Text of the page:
To reach the front door, the owners' chauffeur drove under the house. As he began to turn, following the driveway, the solid wall of the service core gave way to the curved glass wall of the entry foyer, which echoes the movement of the car (a neat trick). The chauffeur stopped at the front door (which is actually at the back of the house), where the owners alighted and entered their light-filled lobby. The driver, continuing around the curve, either pulled into the garage or drove straight ahead and exited.
Inside the house, the prosaic has been turned into art. The huge light-filled lobby (about 630 square feet) is dominated by a circular "scissor-stair." A fairly common type of staircase — it has a landing halfway up so that in profile the staircase looks like an open pair of scissors — has been transformed into a sinuous, twisting white sculpture that continues upward through the house. Beckoning straight ahead is an alternate route to the living quarters above, a light-filled ramp.
Like most visitors, I suspect, I took the ramp. It leads to a second, smaller lobby, and a stunning view of a large interior courtyard, Le Corbusier's "hanging garden." The biggest surprise is the living/dining room. Even by modern standards it is huge: about 910 square feet, measuring 19 feet 6 inches by 46 feet with a 12-foot ceiling. The wall overlooking the terrace is made of two huge pieces of glass, each so big that the wall seems to disappear and the inside and outside merge. (Each glass pane is about 14 feet wide and 10 feet high; one is actually a sliding glass door.) In contrast, the other two exterior living room walls have a long horizontal band of windows that frame the views of surrounding meadows. All the other rooms on the second floor also have these horizontal windows and views.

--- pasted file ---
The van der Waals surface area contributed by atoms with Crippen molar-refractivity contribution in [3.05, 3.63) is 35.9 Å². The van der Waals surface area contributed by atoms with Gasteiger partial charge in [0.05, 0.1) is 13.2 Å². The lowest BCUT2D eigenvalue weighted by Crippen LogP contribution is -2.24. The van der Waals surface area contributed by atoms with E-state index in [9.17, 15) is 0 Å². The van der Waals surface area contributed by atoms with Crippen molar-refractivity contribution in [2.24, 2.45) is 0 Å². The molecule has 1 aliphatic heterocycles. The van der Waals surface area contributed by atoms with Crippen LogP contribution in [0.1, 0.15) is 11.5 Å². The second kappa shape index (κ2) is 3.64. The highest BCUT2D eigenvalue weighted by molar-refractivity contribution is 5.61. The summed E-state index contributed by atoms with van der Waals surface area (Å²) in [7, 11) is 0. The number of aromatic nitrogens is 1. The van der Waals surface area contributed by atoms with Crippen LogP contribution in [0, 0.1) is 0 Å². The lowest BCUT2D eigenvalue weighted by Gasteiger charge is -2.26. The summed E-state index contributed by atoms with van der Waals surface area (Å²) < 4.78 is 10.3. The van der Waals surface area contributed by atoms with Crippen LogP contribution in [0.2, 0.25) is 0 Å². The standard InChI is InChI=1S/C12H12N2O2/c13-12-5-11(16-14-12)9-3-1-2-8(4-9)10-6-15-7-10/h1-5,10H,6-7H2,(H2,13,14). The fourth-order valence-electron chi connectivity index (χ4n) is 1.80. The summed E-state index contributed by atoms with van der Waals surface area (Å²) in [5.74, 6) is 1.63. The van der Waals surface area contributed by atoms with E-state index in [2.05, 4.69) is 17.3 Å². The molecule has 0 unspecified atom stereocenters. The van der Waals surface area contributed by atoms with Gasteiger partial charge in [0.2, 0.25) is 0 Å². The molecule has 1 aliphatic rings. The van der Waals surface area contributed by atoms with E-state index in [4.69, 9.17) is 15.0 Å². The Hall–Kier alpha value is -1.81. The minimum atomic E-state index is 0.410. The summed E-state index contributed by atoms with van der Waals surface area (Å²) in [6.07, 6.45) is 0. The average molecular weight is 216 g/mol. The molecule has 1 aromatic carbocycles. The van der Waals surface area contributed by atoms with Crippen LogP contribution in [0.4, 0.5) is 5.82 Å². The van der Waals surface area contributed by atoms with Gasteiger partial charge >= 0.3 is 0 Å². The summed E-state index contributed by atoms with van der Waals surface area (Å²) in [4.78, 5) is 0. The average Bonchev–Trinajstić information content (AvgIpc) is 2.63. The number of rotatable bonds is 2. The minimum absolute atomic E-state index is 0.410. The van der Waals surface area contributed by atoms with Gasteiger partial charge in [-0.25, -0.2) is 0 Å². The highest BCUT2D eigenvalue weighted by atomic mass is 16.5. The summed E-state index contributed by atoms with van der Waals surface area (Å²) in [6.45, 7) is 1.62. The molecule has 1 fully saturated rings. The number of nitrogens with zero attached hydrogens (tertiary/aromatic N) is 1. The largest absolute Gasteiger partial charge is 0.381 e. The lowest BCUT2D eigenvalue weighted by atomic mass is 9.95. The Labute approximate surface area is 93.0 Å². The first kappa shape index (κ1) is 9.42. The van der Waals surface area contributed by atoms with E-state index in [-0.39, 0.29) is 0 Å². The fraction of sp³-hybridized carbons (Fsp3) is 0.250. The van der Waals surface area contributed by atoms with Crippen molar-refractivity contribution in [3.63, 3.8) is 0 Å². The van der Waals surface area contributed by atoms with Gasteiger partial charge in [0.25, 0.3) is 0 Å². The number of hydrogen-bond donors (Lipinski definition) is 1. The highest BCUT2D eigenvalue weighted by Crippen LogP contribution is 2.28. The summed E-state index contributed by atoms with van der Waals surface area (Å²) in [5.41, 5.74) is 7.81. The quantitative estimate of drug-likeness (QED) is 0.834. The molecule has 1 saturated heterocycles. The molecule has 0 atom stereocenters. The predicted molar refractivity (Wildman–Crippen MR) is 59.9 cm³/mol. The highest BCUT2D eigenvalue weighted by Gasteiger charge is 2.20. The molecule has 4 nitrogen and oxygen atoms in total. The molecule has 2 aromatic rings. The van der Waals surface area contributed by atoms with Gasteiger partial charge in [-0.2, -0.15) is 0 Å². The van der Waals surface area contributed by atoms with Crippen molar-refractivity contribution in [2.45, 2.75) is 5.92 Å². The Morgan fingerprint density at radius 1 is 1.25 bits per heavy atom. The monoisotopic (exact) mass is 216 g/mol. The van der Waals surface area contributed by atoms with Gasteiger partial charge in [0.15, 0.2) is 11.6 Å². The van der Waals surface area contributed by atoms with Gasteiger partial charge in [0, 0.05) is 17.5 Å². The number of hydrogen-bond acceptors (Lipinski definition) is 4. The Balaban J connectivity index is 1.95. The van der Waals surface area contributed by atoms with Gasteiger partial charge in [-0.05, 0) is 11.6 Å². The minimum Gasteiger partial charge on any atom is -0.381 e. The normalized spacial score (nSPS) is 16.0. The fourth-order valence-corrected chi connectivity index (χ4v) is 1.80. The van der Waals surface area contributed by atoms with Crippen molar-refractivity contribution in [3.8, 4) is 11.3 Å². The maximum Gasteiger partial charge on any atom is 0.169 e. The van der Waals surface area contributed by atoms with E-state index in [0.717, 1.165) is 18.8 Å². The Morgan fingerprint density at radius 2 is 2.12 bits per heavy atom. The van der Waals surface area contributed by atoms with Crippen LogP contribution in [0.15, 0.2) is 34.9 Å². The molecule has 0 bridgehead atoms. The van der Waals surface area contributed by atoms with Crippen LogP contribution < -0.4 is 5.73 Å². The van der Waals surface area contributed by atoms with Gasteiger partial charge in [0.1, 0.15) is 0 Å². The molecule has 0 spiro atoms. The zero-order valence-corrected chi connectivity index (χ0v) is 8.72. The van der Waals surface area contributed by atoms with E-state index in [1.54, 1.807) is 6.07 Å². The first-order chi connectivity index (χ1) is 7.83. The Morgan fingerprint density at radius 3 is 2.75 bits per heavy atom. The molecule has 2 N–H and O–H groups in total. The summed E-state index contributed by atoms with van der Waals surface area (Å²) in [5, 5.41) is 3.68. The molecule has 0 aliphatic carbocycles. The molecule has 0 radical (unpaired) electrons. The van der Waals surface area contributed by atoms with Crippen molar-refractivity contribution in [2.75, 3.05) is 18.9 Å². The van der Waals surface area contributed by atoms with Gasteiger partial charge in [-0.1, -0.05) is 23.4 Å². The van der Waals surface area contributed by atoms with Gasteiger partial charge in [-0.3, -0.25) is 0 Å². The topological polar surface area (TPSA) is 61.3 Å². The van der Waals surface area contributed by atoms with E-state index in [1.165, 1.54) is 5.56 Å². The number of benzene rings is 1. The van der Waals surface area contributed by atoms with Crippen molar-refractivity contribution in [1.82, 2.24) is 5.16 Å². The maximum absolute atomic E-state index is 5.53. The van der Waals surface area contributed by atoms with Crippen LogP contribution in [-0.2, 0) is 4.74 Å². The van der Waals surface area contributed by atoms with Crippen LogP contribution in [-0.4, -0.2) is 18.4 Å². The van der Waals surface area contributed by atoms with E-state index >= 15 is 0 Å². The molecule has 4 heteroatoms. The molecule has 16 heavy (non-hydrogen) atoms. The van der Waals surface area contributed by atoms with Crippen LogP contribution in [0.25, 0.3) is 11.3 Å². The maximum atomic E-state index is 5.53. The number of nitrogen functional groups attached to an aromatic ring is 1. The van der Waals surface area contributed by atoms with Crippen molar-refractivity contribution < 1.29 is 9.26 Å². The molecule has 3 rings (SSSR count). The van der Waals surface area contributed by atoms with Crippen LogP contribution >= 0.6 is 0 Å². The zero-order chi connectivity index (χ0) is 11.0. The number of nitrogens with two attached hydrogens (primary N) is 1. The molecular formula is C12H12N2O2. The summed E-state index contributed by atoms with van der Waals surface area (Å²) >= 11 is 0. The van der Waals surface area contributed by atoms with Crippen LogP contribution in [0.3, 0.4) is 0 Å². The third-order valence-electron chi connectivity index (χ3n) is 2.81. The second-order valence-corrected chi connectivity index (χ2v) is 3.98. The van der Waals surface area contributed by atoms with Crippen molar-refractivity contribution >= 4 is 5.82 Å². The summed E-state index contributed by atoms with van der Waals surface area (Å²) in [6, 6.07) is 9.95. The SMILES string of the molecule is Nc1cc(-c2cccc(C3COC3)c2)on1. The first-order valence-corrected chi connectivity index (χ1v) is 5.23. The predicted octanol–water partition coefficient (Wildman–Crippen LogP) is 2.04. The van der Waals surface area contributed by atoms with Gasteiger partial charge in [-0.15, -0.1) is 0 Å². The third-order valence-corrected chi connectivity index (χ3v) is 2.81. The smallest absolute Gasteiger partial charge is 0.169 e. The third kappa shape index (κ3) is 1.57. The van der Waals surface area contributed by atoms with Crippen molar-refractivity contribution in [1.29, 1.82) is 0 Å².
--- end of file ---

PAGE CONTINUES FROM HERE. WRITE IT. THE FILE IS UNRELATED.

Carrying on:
The ramp, now outside, continues upward toward the roof and a semi-enclosed "solarium," intended for sunbathing.
The house also has touches of whimsy here and there. For example, the master bathroom includes a sunken tub and a built-in, curved tiled seat that looks like sculpture, but is actually functional. It can be used for resting after taking a bath.
Would anyone build a house like the Villa Savoye today? While the approach, the entry and the light-filled journey from one floor to another — either by ramp or by stair — are extraordinary, I think most people would opt to spend most of their budget on spaces they will be occupying, not those they will use only when going from one room to another. And most people would not want 12-foot ceilings in every room to "experience the volume."
When I imagined living there, I found the bloom began to come off the rose in other ways as well. The living room is spectacular, but it lacks intimacy. It's hard to feel cozy, or to have an intimate conversation or a small, friendly dinner party in a space that's big enough to be the lobby in a medium-sized office building. The central terrace is wonderful, but it is incorporated into only one living area. The master suite, which is across the terrace from the living room, could also have had a wall of glass and a similar merging of the indoors and outdoors instead of only one relatively small window.
The most important take-away lesson for someone planning a new house, however, is right in line with Le Corbusier's original intentions. A visit to a house that is really different from your own aesthetic inclinations and experience will shake up your thinking. In the process, you may get some ideas that would never have come to you otherwise.